Analyzing Mitchell And Gobert Coronavirus Frustrations
SALT LAKE CITY, Utah – Amid the coronavirus hiatus that has sidelined most of the sports world, rumors a rift between Rudy Gobert and Donovan Mitchell have emerged as both Utah Jazz players were diagnosed with the virus on the team’s trip to Oklahoma City.
Adrian Wojnarowski of ESPN reported that the hostility between the two grew out of Gobert’s lackadaisical approach to the boundaries suggested by health experts who had met with the team as fears of the virus were growing.
In the latest Jazz Notes podcast, Ben Anderson of KSL Sports and Sarah Todd of the Deseret News discussed the relationship between Gobert and Mitchell and why the reports of a fractured relationship may have a deeper history than Jazz fans believe.
Mitchell appeared on Good Morning America Monday morning and while he didn’t address his relationship with Gobert directly, the Jazz guard didn’t make it sound like the two players have talked much since incident.
Mitchell noted seeing Gobert’s social media posts where he asked the public to take the warnings seriously in regards to respecting protocols to prevent the spread of the virus.
Todd and Anderson sought out to provide added context to the players’ relationship prior to the incident.
Everyone is interested in what's going on between Rudy and Donovan is a snap shot of what's wrong here. Blame and anger are so inconsequential. Don partnering to help school kids get food is lost here. He realizes the bigger issue, so should everyone else
— Sarah Todd (@NBASarah) March 16, 2020
“I think a lot of people who just assume that well- Rudy and Donovan are the Jazz best players and their lockers are next to each other and we see them at the All-Star game so that means they’re friends.” Anderson said, “There’s just never been any evidence that they are close friends of any kind. But that doesn’t mean they’re enemies.”
Todd agreed that the relationship has probably been overblown both positively and negatively.
“I think that happens across all sports and all fanbases,” Todd said, “I am sure it would be great for a team to all be best friends and all be hanging out every off day. But that’s just not the case.”
Thoughts on Mitchell/Gobert drama:
• Locker room camaraderie is overrated
• Does Mitchell seem like the long term grudge type?
• Have you ever seen those two together outside of work?
• How often do you hang out with your coworkers?
— Ben Anderson (@BensHoops) March 15, 2020
The Season’s Future
With reports emerging that the NBA’s best care scenario for returning is mid to late June, does it make sense to return at all?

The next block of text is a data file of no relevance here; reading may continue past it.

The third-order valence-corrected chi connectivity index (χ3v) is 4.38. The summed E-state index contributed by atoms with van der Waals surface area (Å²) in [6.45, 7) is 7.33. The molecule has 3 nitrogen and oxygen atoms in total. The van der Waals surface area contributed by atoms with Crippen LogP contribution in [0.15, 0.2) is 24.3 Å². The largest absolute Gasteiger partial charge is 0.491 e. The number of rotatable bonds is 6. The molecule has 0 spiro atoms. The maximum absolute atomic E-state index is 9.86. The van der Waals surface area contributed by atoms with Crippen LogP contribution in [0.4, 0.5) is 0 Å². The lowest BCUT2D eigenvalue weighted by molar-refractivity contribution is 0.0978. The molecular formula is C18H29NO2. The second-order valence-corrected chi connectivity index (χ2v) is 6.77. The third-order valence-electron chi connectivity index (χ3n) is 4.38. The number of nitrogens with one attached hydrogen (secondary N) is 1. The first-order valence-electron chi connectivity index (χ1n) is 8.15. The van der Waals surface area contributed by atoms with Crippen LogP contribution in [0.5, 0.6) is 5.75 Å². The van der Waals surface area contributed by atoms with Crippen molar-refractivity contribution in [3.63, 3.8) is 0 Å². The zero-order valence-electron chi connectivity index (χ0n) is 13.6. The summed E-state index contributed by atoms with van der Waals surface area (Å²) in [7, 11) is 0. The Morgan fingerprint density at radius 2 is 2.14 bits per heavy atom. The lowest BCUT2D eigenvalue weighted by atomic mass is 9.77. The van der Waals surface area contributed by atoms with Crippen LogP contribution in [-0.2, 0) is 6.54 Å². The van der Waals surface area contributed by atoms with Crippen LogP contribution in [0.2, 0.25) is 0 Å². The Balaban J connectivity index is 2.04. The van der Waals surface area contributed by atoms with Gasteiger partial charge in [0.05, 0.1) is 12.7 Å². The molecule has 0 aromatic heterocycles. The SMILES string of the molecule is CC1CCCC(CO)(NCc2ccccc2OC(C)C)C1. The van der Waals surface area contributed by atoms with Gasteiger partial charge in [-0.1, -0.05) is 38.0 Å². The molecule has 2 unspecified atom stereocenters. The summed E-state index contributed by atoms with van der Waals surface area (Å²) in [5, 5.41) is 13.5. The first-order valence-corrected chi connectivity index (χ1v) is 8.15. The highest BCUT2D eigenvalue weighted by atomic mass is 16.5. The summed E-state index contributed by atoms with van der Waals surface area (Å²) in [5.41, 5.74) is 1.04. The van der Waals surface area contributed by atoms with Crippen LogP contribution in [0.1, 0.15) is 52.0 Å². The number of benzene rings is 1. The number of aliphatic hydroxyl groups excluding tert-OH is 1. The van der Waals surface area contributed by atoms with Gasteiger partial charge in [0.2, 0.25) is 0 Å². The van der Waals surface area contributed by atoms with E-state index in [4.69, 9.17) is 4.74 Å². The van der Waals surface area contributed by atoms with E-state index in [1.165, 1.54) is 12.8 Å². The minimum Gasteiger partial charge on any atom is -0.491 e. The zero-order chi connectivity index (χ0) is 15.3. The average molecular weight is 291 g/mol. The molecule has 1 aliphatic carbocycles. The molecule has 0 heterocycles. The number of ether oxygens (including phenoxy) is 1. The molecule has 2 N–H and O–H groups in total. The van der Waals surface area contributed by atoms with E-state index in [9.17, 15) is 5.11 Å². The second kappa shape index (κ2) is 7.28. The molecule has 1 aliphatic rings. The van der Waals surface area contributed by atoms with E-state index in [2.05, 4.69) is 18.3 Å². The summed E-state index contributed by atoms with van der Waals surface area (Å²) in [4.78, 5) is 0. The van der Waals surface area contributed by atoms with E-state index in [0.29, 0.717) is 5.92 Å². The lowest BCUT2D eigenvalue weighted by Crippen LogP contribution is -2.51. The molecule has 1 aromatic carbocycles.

While skipping the end of the regular season and accelerating to the NBA postseason may make the most sense from a scheduling standpoint, it creates other issues.
“That has a domino effect on every other key basketball event. When do we do the draft? What about free-agency which is supposed to begin in the first week of July?” Todd asked.
Report: NBA owners hoping for June return, Salt Lake City Stars season likely over. https://t.co/tqIzNPmCa1
— KSL Sports (@kslsports) March 16, 2020
That schedule would also create issues with international and Olympic play which is set to begin the last week of July through the first week of August. The Olympics and international play could also prevent the league from taking the drastic measure of permanently changing the league’s schedule from a late October start date played through June, to a Christmas Day start date and a postseason that finishes in August.
Both Anderson and Todd said that while there’s a realistic chance that the NBA season is lost, the league could try to salvage itself by instituting a mini postseason basketball tournament.
League commissioner Adam Silver has reportedly shown interest in adding in-season tournaments the way European soccer leagues have done to drum up interest in the regular season, so a late-season tournament in a broken NBA season may be a way to salvage some of the league’s financial losses.
“Maybe you use it as an opportunity test out wild ideas,” Anderson suggested, “Come back and have a 16 team tournament or a 30 team tournament and have single elimination for the first few rounds.”
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What is COVID-19? Here’s What You Need To Know To Stay Healthy
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Your Life Your Health: How can parents prepare their home, children against coronavirus?
How Do I Prevent It?
The CDC has some simple recommendations, most of which are the same for preventing other respiratory illnesses or the flu:
- Avoid close contact with people who may be sick
- Avoid touching your face
- Stay home when you are sick
- Cover your cough or sneeze with a tissue and then throw the tissue in the trash
- Wash your hands often with soap and water for at least 20 seconds, especially after going to the bathroom, before eating, and after blowing your nose, coughing or sneezing. Always wash your hands with soap and water if your hands are visibly dirty.
- If soap and water are not readily available, use an alcohol-based hand sanitizer with at least 60% alcohol.
The CDC does not recommend wearing a facemask respirator to protect yourself from coronavirus unless a healthcare professional recommends it.
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